Feature photo- Jered McLenigan, Lindsay Smiling, and Suli Holum. By Johanna Austin
Minor Character, which kicks off The Wilma Theater’s 2021-2022 season, absolutely should not be missed. If you’ve been longing for a live performance and want to be blown away by something right off the bat, this is it. Minor Character, Six Translations of Uncle Vanya at the Same Time, is playing through October 24th and if you can’t see it live for whatever reason, you can purchase a streaming ticket here for viewing between October 25th and November 7th.
This is the regional premiere of Minor Character which debuted in New York and was created by New Saloon Theatre Company (co-founded by the Wilma’s Co-Artistic Director Morgan Green). The Wilma’s version is directed by Co-Artistic Director Yury Urnov and features performers from the HotHouse Company who consistently puts on incredible shows with dedicated performances. Not once have I been disappointed with a performance at the Wilma, including all of last year’s digital content. Seeing familiar faces on stage- the cast includes Ross Beschler, Keith Conallen, Sarah Gliko, Suli Holum, Justin Jain, Jered McLenigan, Campbell O’Hare, and Lindsay Smiling- was enough to know that Minor Character would be a great piece of work. You’re going to have a good time with them!
Minor Character follows the plot of 1898’s Uncle Vanya by Russian playwright Anton Chekhov. The original play has been transformed and translated many times over the past century and this show presents six versions. At once. Including one via Google Translate! It’s modernized, funny, even wacky at times. And there’s a teeny tiny bit of audience participation! Minor Character shakes up a classic play, blends together four acts with six sets of dialog and creates an impressive non-stop 100ish minutes performance. Every ounce of stage presences that may have been lost to performers and audiences since March 2020 came through here.
It’s so hard to pinpoint a stand-out cast member because these eight actors were given the extraordinary task of playing many characters in one single performance. They take turns as Uncle Vanya, Sonya, The Professor, Astrov, Vanya’s old mother, Marina, Waffles, and the Professor’s wife Yelena (who is far too young for him!). Some are in love with each other, some are not. Some drink. Some drink a lot. Someone may try to shoot someone. There’s a lot going on! Simple props and minor additions to outfits transform the cast members into another character (or two) in seconds. There’s action all over the stage. They move and climb around each other (and even ride bikes at points!) beautifully, as if the entire performance is an intricately choreographed routine. I’m sure it is. The actors on stage need to be in sync with one another and it’s amazing to watch how determined each one is as others around them are speaking similar lines and playing the same characters, overlapping quite often. This ensemble cast relies on one another and each individual performer works hard to hold up the others. If one trips, they all could. Minor Character is no doubt a difficult show to perform and the eight HotHouse members are seamless.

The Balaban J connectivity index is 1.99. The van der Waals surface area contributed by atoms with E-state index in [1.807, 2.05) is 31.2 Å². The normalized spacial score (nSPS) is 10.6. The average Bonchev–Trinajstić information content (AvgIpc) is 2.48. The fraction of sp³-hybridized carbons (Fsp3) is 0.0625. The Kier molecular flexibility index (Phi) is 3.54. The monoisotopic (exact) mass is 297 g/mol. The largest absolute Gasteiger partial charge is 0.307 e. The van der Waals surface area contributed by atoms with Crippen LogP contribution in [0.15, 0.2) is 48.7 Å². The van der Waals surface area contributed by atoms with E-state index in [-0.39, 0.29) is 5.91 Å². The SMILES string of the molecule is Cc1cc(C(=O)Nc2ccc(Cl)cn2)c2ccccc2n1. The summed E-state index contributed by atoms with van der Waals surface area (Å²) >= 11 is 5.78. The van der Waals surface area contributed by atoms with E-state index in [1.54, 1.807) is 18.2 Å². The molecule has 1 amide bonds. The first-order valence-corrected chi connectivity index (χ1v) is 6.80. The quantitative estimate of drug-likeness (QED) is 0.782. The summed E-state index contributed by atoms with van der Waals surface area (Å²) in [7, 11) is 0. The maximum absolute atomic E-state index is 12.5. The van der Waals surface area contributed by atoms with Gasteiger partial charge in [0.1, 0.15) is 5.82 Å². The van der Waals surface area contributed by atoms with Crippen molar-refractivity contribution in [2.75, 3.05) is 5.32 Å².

What does stand out though is the original music created for Minor Character. Each actor performing those songs- with instruments and strong vocals- live on stage. Just another layer to this already detailed performance and another reason there’s nothing like live theater.
Make plans to see Minor Character. To read Wilma’s safety policy, click here. This includes proof of vaccination, masks at all time, no eating or drinking inside the theatre (you can enjoy refreshments from Good Karma Cafe in the lobby only), contactless ticketing, digital programs (there are QR codes at each seat and all over the building so you can read more about the show on your phone), limited capacity, and no intermission (seriously, use the bathroom before the show because you do not want to miss a single second of the action on stage during Minor Character).
It’s been about 18 months or more since any of us have stepped foot in one, so why not go all out and see six performances at once? In fact, see it twice if you can. For tickets, visit the Wilma Theater’s website.